Conclusion: The operative performance of laparoscopic partial nephrectomy is significantly influenced by the tumor location and RENAL score.

Abstract Read Full Article HTML DOI: 10.29328/journal.ascr.1001009 Cite this Article

2017-09-15 Case Report

Dieulafoy’s Lesion related massive Intraoperative Gastrointestinal Bleeding during single Anastomosis Gastric Bypass necessitating total Gastrectomy: A Case Report

Introduction: Immediate postoperative gastrointestinal bleeding following bariatric bypass surgery is a major complication, and usually results from staple line hemorrhage or conventional gastro-esophageal causes. Dieulafoy`s lesion is a rare cause of gastrointestinal bleeding and is usually managed by endoscopic means. Herein we present a case of massive intraoperative bleeding resulting from gastric Dieulafoy`s lesion single anastomosis gastric bypass surgery necessitating resection of the gastric pouch. This is the first description of this complication, and the difference of such a lesion from the sporadic ones is discussed.

Discussion: Gastric bypass saurgery is an effective procedure for morbid obesity. The approach we have adopted for massive upper GI hemorrhage in the immediate postoperative period should be distinguished from delayed bleeding after gastric bypass. In these latter cases, marginal ulceration is more common than bleeding from the remnant gastric pouch. It is also likely that bleeding from a Dieulafoy`s lesion following gastric bypass surgery represents a different disease compared to other Dieulafoy's cases.

Conclusion: This is the first description of an intraoperative Dieulafoy's lesion bleeding during the conduct of a single anastomosis gastric bypass procedure which required gastric pouch resection. Such a lesion differs from sporadic Dieulafoy`s cases, and must be considered in every case of intraoperative bleeding during gastric bypass.

Abstract Read Full Article HTML DOI: 10.29328/journal.ascr.1001008 Cite this Article

2017-08-28 Letter to the Editor

The revolution of cardiac surgery evolution Running head: Cardiac surgery evolution

From the First case of primitive cardiac surgery (CS), treatment of stab wound of the heart (Dr. Daniel Hale Williams, 1893), to recent surgical procedures and device implantations for end-stage heart failure (HF), the CS has grown and emerged in the public health more and more [1].

The heart valve disease had interested immediately since the non-cardiopulmonary era because of the multitude of rheumatic patients and congenital valve disease. In the 1952, Hufnagel implanted the first valve in descending aorta and it was the sign of the first step of the CS evolution. New prosthesis and heart valve techniques were tested between 1970 and 2000 with optimal results in patients’ quality of life and survival, at the same time of CPB evolution.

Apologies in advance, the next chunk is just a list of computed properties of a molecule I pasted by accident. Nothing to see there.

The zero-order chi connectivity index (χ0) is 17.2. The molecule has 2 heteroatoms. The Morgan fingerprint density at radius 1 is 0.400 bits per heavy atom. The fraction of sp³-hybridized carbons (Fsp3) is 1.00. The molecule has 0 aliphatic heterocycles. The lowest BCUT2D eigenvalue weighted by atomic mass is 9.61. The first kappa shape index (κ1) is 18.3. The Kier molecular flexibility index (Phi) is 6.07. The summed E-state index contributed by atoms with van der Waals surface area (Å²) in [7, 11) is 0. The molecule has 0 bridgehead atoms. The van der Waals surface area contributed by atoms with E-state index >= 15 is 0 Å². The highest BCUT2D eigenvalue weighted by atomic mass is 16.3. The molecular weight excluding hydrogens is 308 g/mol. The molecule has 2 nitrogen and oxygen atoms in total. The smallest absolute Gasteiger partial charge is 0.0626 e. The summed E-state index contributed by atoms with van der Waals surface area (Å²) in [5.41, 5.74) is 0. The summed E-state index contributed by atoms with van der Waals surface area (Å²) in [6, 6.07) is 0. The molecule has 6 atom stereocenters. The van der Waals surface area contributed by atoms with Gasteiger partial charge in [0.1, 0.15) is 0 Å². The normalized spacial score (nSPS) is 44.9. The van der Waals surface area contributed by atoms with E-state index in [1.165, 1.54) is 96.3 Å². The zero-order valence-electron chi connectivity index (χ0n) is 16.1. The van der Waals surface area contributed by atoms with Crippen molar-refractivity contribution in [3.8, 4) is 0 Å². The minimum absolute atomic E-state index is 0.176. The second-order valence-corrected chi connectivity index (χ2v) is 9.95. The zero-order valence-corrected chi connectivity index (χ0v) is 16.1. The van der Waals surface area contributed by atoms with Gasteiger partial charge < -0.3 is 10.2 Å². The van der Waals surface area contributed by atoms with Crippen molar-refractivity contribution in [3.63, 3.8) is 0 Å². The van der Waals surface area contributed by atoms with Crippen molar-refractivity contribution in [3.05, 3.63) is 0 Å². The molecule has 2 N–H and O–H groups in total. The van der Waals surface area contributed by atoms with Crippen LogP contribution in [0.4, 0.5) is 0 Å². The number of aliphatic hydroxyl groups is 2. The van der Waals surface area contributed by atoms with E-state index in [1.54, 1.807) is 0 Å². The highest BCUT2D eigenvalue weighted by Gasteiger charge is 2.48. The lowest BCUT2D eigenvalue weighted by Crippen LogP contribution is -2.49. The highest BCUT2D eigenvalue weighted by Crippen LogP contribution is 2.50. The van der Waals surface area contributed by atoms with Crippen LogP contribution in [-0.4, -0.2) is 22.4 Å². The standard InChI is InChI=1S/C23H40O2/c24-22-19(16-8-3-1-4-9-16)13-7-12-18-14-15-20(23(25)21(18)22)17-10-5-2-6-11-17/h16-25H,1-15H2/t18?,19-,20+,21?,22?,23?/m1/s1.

Abstract Read Full Article HTML DOI: 10.29328/journal.ascr.1001007 Cite this Article

2017-08-18 Review Article

Surgery and new Pharmacological strategy in some atherosclerotic chronic and acute conditions

In actual pharmacological therapy we can see that some drugs can be added to other medical instruments to improve their activity: in example we can see medicated stent for some coronary disease, or hormonal medical devices used in pregnancy prevention, but other example are known today. In example Carmustine wafer is delivered by delivery systems in some brain cancer and radioactive seed implants in prostatic cancer. Ocular intra vitreal implants for some macular degenerations (MABS or cortisones) other implants delivery systems drugs, naltrexone implant for opiate dependence. Other strategies imply carrier use to deliver the drugs in the site of action: In example MABS linked to radioactive isotopes in some relapse of severe Hodgkin disease but many other example we can see in therapy used today. So we can think that other chronic conditions can be treated using a combination of drugs with other instrument to improve the clinical outcomes. This to make possible that the ERLICH MUGIC BULLETS can act in the right site reducing the side effect. In example today we can see various medical interventional radiological strategy to treat in coronary and hearth disease with medicate stents positioning or to local use of contrast agents or other valvle surgery procedures with global good clinical results.